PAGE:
New Zealand 93 for 2 (Taylor 37*, Nicholls 30*, Bhuvneshwar 2-25) beat India 92 (Chahal 18*, Boult 5-21, de Grandhomme 3-26) by eight wickets
Swing. The ghost that is rarely seen in ODI cricket currently. When it was seen in Hamilton, it left India pale as it had in Dharamsala in December 2017. Just like in that game, India didn’t have a single Test regular in their top six. Unlike in that game, they didn’t even have MS Dhoni, who could have brought to the situation the experience of having batted in difficult conditions in Test cricket. In Dharamsala, India managed 112; here they were bowled out for 92, enough to consign them to their worst defeat in terms of number of balls remaining: 212.
There were also memories of how New Zealand played in the 2015 World Cup, back when the ball was still swinging. In a throwback, Trent Boult bowled out at the top of the innings, just as he had during those World Cup 2015 days, and took a five-for to rip the heart out of India’s batting. Boult bowled four maidens to boot. The last time so many maidens were bowled by a single bowler in the same ODI between two top-10 sides was in, well, the same Dharamsala game.
Even Colin de Grandhomme, no more than a part-timer in typical ODI conditions, became a threat once the ball began to move. A couple of big blows from Hardik Pandya, though, carried India past their lowest ODI total: 54 against Sri Lanka in 2000.
This was an ODI, just like in Dharamsala, where India badly needed some of Virat Kohli’s Test quality batting, but just like back then, Kohli couldn’t have predicted these conditions when his body told him he needed rest. For the others, their tuning to flat conditions in ODI cricket showed, which is not necessarily a sin because when the conditions don’t require caution, it can come in the way of their ambition.
There was talk of swing even before the match had started. It is such a mysterious thing that you can’t predict it, but local experience told New Zealand it was hot and humid, and that there should be some swing. Accordingly, they decided to bowl first. India, who didn’t have access to this local experience, would have batted anyway in their quest to challenge themselves to keep pushing themselves in the middle overs. Neither team would have imagined that swing would be used to this devastating effect.
Boult first dragged Shikhar Dhawan across his stumps to budget for the swing and then flipped the seam position to get it to move back past the inside edge and trap him lbw. Rohit Sharma, the captain in Kohli’s absence, played a little in front of his body, as Boult got the ball to dip in front of him and swing back in. At 23 for 2, India’s inexperienced middle order was in for a test. That included the exciting debutant, Shubhman Gill, whom Kohli famously called ten times as talented as he was at 19.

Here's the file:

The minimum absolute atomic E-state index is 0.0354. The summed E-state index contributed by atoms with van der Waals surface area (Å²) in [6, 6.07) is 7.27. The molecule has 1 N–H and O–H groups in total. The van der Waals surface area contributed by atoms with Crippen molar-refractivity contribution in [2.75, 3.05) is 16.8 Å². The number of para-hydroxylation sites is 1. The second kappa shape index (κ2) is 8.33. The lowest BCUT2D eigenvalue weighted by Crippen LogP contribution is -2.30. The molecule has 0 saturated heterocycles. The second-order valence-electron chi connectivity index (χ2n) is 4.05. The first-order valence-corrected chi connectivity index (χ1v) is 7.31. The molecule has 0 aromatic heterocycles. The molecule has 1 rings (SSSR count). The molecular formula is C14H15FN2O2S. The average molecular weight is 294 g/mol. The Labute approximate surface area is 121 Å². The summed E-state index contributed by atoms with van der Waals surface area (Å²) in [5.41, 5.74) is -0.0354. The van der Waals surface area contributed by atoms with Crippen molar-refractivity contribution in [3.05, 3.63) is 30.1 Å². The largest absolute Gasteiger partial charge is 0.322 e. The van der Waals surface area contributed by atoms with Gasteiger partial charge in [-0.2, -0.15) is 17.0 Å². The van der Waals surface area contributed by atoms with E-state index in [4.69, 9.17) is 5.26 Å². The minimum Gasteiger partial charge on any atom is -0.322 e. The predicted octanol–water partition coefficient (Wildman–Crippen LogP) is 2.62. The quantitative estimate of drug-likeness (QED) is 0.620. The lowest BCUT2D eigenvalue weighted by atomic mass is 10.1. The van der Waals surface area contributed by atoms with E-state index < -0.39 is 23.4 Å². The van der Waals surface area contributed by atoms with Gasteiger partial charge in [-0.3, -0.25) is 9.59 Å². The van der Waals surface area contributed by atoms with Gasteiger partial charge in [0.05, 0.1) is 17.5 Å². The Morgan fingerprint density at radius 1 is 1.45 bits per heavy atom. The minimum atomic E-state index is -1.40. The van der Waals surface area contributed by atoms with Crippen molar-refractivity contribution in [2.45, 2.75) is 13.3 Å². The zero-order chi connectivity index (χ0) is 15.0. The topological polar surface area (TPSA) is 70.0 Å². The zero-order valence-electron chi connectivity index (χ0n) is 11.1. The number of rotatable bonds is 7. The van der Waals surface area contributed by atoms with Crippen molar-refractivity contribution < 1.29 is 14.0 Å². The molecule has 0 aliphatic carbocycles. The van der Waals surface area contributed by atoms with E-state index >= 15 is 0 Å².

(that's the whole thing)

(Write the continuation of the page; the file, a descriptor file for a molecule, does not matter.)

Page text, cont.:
During his brief stay, Gill showed enough class in the way he moved and didn’t over-hit when looking to attack, but there was also a reminder for him of what a big step-up international cricket is. Not that Gill necessarily needs it; he will know how long it took the likes of Kohli and Rohit to find their game at the international level. Gill here got hit on the helmet by Boult, and then pushed at one without moving his feet, giving Boult another return catch.
Between those two return catches, Ambati Rayudu and Dinesh Karthik had perished to slightly soft shots. Rayudu was caught excellently overhead at short cover by Martin Guptill, but it was a shot hit in the air when the need of the hour was to grit it out in tough conditions. Karthik guided de Grandhomme to the wicketkeeper. Kedar Jadhav was then found to be a sitting duck to Boult’s swing, and India were at their second-worst score at six wickets down: 35.
Pandya then took his chances against Boult, lofting him over mid-on, hitting him straight of mid-off, and pulling over midwicket, all in the same over – Boult’s ninth. It took India past 50, and they were now assured that they wouldn’t grab that dubious record off the 2000 team. Boult, though, had his own back in his tenth. Pandya was so switched on to watching for the swing that he could only present his glove when Boult shifted the goalpost and bowled a bouncer.
With Boult out of the way and the movement settling down a little, Yuzvendra Chahal and Kuldeep Yadav batted with application to add 25 for the ninth wicket. A dropped catch and a misfield before the eventual tenth wicket meant India just went past their lowest total against New Zealand.
With no Mohammed Shami in the attack, and with no pressure from the scoreboard, New Zealand expectedly dealt with the conditions better and chased the target down in an aggressive manner. Martin Guptill’s stay was short and sweet: 6, 4, 4, out. Henry Nicholls, promoted to open in the absence of Colin Munro, who was dropped after a string of failures, batted through the chase for 30 off 42. Ross Taylor, the in-form batmsan, provided the fireworks with 37 off 25 to finish the game even before the dinner break.